Invoking the memories of school shooting victims, the Massachusetts House of Representatives passed a bill Wednesday that would give judges the power to strip weapons from individuals flagged as a danger to themselves or others.
The legislation, approved 139 to 14, would allow family members, roommates, current and former romantic partners, and police officials to petition a court to take away a gun owner’s weapons for a year.
A version of the bill is poised to become law over the vociferous objections of the National Rifle Association and local gun owners. The state Senate, controlled by Democrats, and Governor Charlie Baker, a Republican, have expressed support for such “red flag” legislation, even though they haven’t weighed in on the specific wording in the House bill.
Advocates of the legislation spoke with emotion about doing everything possible to save lives.
“We want our children to come home from elementary school. We want our children to come home from high school. We want them to come home from a university. We, as adults, want to come home from a concert alive. We want to come home from a nightclub alive,” Representative Marjorie C. Decker, the lead sponsor of the bill, told her colleagues from the floor of the House.
“There are moments in people’s lives where they do need to be separated from their guns and their ammunition,” she said.
But the NRA decried the bill as a gun grab.
It would “allow firearms to be seized from individuals following baseless accusations without proper due process,” the lobbying arm of the powerful group said Tuesday.
And several Republican representatives decried the bill as deeply flawed. On Wednesday, they pushed for an amendment that would have mandated anyone who had their weapons taken away by a “red flag” court order get a mental health assessment within 48 hours.
If the House is going to pass the extreme risk protection order legislation, said Representative Paul K. Frost of Auburn, then it ought to make sure people who are subject to the order get help.
“If you have gone before a judge and you are deemed to be a danger to other people or yourself, then you should be getting services,” the Republican said.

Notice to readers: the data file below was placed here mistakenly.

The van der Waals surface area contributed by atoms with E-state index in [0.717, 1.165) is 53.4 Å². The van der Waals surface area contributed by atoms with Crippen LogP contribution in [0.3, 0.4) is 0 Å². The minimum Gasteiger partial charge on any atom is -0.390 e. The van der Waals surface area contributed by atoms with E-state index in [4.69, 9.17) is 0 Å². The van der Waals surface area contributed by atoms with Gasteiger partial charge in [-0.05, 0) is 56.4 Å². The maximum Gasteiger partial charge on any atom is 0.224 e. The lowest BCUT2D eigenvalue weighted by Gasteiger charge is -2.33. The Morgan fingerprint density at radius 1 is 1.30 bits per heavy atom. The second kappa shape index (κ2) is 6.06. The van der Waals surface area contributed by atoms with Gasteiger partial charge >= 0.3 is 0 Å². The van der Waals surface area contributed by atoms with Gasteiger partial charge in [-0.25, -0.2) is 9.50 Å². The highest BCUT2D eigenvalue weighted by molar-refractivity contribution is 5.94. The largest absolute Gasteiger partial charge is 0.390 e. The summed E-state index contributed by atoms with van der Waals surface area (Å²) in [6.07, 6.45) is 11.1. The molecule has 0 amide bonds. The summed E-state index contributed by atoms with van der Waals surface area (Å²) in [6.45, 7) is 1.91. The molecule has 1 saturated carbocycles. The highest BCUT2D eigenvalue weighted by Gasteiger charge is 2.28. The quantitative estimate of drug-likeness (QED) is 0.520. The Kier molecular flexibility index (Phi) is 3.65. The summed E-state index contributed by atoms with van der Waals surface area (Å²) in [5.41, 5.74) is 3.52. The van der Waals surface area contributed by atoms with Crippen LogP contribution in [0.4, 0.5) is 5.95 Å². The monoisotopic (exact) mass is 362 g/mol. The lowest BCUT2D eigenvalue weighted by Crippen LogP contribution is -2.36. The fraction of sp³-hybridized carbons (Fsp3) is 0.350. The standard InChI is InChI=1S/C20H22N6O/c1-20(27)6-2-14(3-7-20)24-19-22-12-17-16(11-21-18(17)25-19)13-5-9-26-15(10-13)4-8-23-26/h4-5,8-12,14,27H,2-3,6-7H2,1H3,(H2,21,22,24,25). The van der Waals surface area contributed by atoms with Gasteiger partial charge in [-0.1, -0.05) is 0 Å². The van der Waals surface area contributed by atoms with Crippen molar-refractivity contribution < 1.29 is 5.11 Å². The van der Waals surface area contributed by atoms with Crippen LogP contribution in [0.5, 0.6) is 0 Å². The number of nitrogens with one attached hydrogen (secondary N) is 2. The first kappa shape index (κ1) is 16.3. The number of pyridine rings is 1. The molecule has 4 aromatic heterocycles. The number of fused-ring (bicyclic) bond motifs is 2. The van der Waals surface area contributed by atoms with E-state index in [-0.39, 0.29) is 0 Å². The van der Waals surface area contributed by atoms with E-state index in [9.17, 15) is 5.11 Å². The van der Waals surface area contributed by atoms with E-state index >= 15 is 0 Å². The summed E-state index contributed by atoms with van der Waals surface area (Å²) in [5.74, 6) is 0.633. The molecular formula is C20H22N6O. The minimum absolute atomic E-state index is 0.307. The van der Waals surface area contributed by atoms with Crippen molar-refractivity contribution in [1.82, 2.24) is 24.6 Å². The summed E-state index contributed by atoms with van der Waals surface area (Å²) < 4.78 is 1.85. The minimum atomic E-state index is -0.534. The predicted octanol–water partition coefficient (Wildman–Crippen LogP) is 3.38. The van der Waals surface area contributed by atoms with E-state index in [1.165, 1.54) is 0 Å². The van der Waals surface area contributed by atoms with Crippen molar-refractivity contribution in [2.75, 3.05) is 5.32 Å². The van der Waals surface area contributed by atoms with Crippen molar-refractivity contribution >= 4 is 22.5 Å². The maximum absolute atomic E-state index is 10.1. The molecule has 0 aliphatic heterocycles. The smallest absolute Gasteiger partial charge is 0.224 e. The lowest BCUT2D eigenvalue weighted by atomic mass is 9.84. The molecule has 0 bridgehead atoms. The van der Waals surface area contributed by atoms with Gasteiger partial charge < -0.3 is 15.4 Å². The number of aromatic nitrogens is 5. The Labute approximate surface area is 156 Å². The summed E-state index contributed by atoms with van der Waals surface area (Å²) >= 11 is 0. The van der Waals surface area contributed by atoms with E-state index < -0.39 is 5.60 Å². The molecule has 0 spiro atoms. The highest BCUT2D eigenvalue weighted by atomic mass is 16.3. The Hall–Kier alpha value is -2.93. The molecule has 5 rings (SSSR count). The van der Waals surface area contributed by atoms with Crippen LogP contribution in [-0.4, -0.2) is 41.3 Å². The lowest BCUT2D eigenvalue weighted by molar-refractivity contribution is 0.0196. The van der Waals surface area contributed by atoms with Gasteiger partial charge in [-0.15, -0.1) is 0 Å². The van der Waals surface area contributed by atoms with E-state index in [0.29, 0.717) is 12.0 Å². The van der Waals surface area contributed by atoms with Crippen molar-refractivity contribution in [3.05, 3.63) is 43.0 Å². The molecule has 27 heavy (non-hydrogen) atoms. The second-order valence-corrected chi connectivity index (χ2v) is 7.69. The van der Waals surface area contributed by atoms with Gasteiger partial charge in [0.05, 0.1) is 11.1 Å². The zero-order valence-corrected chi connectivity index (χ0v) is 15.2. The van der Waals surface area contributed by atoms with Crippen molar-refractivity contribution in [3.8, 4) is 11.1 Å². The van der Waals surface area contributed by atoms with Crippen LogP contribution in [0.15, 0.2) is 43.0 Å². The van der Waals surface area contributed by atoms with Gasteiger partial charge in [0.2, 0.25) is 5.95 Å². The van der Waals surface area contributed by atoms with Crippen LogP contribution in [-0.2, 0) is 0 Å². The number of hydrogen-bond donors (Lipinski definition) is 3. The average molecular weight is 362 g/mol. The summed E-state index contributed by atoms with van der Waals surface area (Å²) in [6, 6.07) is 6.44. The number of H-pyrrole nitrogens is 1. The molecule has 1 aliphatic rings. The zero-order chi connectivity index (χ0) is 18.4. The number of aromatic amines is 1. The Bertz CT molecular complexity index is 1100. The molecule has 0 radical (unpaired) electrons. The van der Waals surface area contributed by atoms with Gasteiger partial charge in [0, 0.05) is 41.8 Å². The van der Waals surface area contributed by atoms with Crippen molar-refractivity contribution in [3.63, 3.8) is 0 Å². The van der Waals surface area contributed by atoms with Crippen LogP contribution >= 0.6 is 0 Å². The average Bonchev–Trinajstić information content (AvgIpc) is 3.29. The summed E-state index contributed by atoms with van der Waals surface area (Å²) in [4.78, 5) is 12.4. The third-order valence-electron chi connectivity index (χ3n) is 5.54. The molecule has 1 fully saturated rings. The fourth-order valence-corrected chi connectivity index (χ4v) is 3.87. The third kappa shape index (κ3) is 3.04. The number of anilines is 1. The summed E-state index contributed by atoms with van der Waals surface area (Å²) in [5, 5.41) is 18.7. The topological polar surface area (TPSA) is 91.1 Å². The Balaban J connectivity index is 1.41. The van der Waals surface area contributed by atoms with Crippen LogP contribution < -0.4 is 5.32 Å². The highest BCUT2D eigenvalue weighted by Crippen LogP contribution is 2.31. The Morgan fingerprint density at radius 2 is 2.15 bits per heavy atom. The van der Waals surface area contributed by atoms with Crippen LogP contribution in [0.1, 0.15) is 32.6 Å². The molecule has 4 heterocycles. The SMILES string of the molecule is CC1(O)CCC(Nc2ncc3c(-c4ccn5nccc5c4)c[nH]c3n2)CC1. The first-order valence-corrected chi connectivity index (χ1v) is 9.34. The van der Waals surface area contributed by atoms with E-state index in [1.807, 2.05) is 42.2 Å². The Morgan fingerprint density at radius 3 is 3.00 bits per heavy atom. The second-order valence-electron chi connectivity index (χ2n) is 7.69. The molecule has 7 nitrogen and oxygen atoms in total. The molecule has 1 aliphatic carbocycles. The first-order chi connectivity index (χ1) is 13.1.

But Democrats said the effort was unnecessary because laws and resources already exist to protect and help people struggling with mental illness. The amendment was rejected.
Movement on the legislation follows several recent mass school shootings, including one in Santa Fe, Texas, last week.
Eight states — California, Connecticut, Florida, Indiana, Maryland, Oregon, Vermont and Washington — have enacted similar laws, according to Everytown for Gun Safety, though the details of each law vary.
‘There are moments in people’s lives where they do need to be separated from their guns.’
Under the Massachusetts House bill, a hearing would be held within 10 days of a petition being filed for an extreme risk protection order.
At the hearing, a judge would weigh the information presented by the gun owner and the person alleging he or she is a risk. The judge would determine whether “a preponderance of the evidence” shows that the gun owner poses a risk of bodily harm by having a gun.
If an order were issued, it would be valid for a year and the person’s guns and ability to legally acquire others would be taken away.
Speaker Robert A. DeLeo, a Winthrop Democrat, cheered the legislation’s passage Wednesday evening.
“I’m proud of the members of the House for passing this bill, which will save lives,” he said. “In Massachusetts, we have the most effective gun laws in the nation. Now, we have a new way to keep people safe and prevent senseless tragedies.”
Advocates say the bill dovetails with the state’s current gun control laws that empower police chiefs to suspend or revoke someone’s license to have a gun if the chief believes the person is no longer suitable to be a firearms owner because the person may be a risk to public safety.
Now, advocates say, family members and romantic partners will also have a clear legal mechanism to flag a gun owner who they believe poses a risk.
According to data from the Centers for Disease Control and Prevention, Massachusetts had 242 firearm deaths in 2016. That meant 3.4 deaths per 100,000 people, a lower rate than for any other state, according to the CDC.Joshua Miller can be reached at firstname.lastname@example.org.